On March 28, the University of Calgary announced that it received one of Canada’s largest collections of naval history documents from the Naval Museum of Alberta Society.
The collection has over 50,000 photographs and 5,000 books and archives from the 1800s to the 1980s relating to the Royal Canadian Navy.
According to U of C vice-provost libraries and cultural resources Tom Hickerson, the collection of records provides insight into Canada’s naval history.
“There is nothing comparable to this in terms of the areas [of history] that they cover,” said Hickerson. “It’s a marvelous collection of a diverse range of materials.”
Ken Macpherson and John Burgess, two naval historians, compiled all the artifacts in the collection. Macpherson collected the naval photographs and Burgess collected the books and records.
“These two individuals are really quite remarkable. They came to a great interest in the Royal Canadian Navy independently of each other,” said Hickerson. “Many of the archival documents [they] acquired, some in Canada and some from the British, provide detailed information on where ships were throughout the war.”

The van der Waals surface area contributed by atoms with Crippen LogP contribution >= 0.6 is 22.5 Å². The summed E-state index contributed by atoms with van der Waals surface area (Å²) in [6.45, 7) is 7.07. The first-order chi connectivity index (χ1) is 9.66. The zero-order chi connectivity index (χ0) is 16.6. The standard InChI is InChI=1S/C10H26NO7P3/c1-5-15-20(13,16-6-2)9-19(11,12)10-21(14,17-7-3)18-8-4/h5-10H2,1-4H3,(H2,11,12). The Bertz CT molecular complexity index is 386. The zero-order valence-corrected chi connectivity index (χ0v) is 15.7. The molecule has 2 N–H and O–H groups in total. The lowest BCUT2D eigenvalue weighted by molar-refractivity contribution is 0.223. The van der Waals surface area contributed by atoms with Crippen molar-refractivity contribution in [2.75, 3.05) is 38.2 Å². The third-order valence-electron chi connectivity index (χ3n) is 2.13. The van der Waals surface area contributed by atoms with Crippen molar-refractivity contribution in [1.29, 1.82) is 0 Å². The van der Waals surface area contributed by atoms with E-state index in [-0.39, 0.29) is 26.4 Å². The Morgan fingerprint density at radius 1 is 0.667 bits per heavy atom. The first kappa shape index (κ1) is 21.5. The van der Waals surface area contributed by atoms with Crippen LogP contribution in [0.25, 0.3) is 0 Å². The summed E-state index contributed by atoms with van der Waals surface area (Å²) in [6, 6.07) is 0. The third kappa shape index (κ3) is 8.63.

The collection contains top-secret plans from World War II and information on German U-Boats sunk by Canadian forces.
At an announcement on March 28, Greg McKenzie from the Naval Museum of Alberta Society said that the collection will be a valuable addition to the U of C’s Military Museum Library and Archives.
“We chose to make this donation to the University of Calgary’s Library and Archives in the Military Museums because of their experience and capacity to support and safeguard a collection of this size and significance,” said McKenzie.
In 2000, the U of C established a partnership with the Military Museums, owned and operated by the Canadian Forces. The collection can be found at the Military Museums in Calgary.
“The U of C established a partnership there with the feeling that we need to develop better resources in this area,” said Hickerson.
Hickerson said the donation will add to the many military documents that the U of C has acquired over the years, adding that the enormity of the collection will benefit university students and faculty interested in researching naval history.
“Our academic program in the area of military and strategic studies is a uniquely strong one here on the campus,” said Hickerson. “[The collection] is an important part of the research but in addition to serving students and faculty, placing the collection at the Military Museums makes it very publicly accessible.”